384     sectors and such), you can use the <c>-c</c> option while placing the ext2 or
385     ext3 filesystem on it (using <c>mke2fs</c>). This will perform a read-test and
386     will mark all bad blocks as such. If you are really paranoid, use <c>-c -c</c>
387     to perform an extensive read/write test.
388     </p>
389    
390     <pre caption="Checking for disk consistency">
391     # <i>mke2fs -j -c /dev/hda3</i>
392     </pre>
393    
394     </body>
395     </section>
396 swift 1.6 <section id="recover">
397     <title>Recovering from a malfunctioning installation</title>
398     <body>
399    
400     <p>
401     If for some reason your Gentoo installation fails, you don't have to redo the
402     installation all over again. Instead, you can safely "go" to the point where you
403     think you made a mistake (or where you think the instructions are flawed) and
404     try a different approach.
405     </p>
406    
407     <p>
408     First of all you need to chroot back into your Gentoo Linux environment. Follow
409     the instructions again, but ignore the partitioning steps as your partitions are
410     already created and even populated. You can therefore immediately mount those
411     partitions at <path>/mnt/gentoo</path>. You should also ignore the steps about
412     stage extraction and modifying <path>make.conf</path> - you don't want to
413     overwrite your files do you?
414     </p>
415    
416     <p>
417     Once chrooted inside your Gentoo Linux environment, immediately go to the step
418     where you think you should try a different approach. Don't redo all the steps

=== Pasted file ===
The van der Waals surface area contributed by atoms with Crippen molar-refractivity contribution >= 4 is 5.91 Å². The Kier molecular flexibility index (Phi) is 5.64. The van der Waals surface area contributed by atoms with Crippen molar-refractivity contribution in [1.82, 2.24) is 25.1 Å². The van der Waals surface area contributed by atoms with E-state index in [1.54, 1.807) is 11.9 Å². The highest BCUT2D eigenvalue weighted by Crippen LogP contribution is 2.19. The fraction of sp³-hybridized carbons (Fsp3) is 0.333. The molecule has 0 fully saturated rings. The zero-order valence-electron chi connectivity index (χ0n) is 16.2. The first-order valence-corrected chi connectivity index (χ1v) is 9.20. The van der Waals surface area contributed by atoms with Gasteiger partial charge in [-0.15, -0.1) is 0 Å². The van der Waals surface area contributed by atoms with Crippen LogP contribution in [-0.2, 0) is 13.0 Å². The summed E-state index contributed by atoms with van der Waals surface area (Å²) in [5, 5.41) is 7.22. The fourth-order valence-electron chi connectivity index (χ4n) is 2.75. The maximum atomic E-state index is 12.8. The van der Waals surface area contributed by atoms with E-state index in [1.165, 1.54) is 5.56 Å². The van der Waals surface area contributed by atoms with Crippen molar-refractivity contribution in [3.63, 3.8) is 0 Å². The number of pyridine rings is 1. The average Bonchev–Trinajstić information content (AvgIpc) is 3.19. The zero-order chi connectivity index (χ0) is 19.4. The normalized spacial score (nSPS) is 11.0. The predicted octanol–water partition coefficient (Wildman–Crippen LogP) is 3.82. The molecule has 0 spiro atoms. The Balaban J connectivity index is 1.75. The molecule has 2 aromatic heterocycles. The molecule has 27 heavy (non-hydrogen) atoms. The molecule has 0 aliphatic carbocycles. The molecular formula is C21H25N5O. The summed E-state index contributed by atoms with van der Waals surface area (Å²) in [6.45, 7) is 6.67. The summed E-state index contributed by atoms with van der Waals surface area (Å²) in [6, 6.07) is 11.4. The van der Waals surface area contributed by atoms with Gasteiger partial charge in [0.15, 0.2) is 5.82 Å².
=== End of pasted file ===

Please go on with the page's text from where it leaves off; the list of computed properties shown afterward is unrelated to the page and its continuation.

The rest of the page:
419     like bootstrapping and such unless that is the place where you think things
420     went wrong.
421     </p>
422    
423     <p>
424     For instance, if you believe that you have a wrongly configured
425     <path>grub.conf</path>, you can immediately fire up your editor to update
426     <path>/boot/grub/grub.conf</path>.
427     </p>
428    
429     <p>
430     Once you have tried a different approach for your situation, you should consider
431     how much of the subsequent steps you need to perform again. If the subsequent
432     steps are depending on your change, you will need to redo those.
433     </p>
434    
435     <p>
436     For instance,
437     </p>
438    
439     <ul>
440     <li>
441     if you have changed a variable inside <path>make.conf</path> you will need
442     to do all subsequent compiling since those depend on the settings inside
443     <path>make.conf</path>
444     </li>
445     <li>
446     if you have altered <path>/boot/grub/grub.conf</path> you can immediately
447     exit the chrooted environment and reboot as no subsequent steps are
448     depending on <path>grub.conf</path>
449     </li>
450     <li>
451     if you have recompiled your kernel you only need to make sure that your
452     bootloader configuration points to the correct kernel image (double-check
453     that you mounted your <path>/boot</path>!), then you can exit the chrooted
454     environment and reboot
455     </li>
456     <li>
457     if you have altered <path>/etc/fstab</path> you can exit the chrooted
458     environment and reboot
459     </li>
460     </ul>
461    
462     <p>
463     As you can see, for most recovery operations you can immediately reboot. Only in
464     certain cases will you need to redo the subsequent installation steps.
465     </p>
466    
467     </body>
468     </section>
469    
470 swift 1.5 </chapter>
471    
472 swift 1.1 </guide>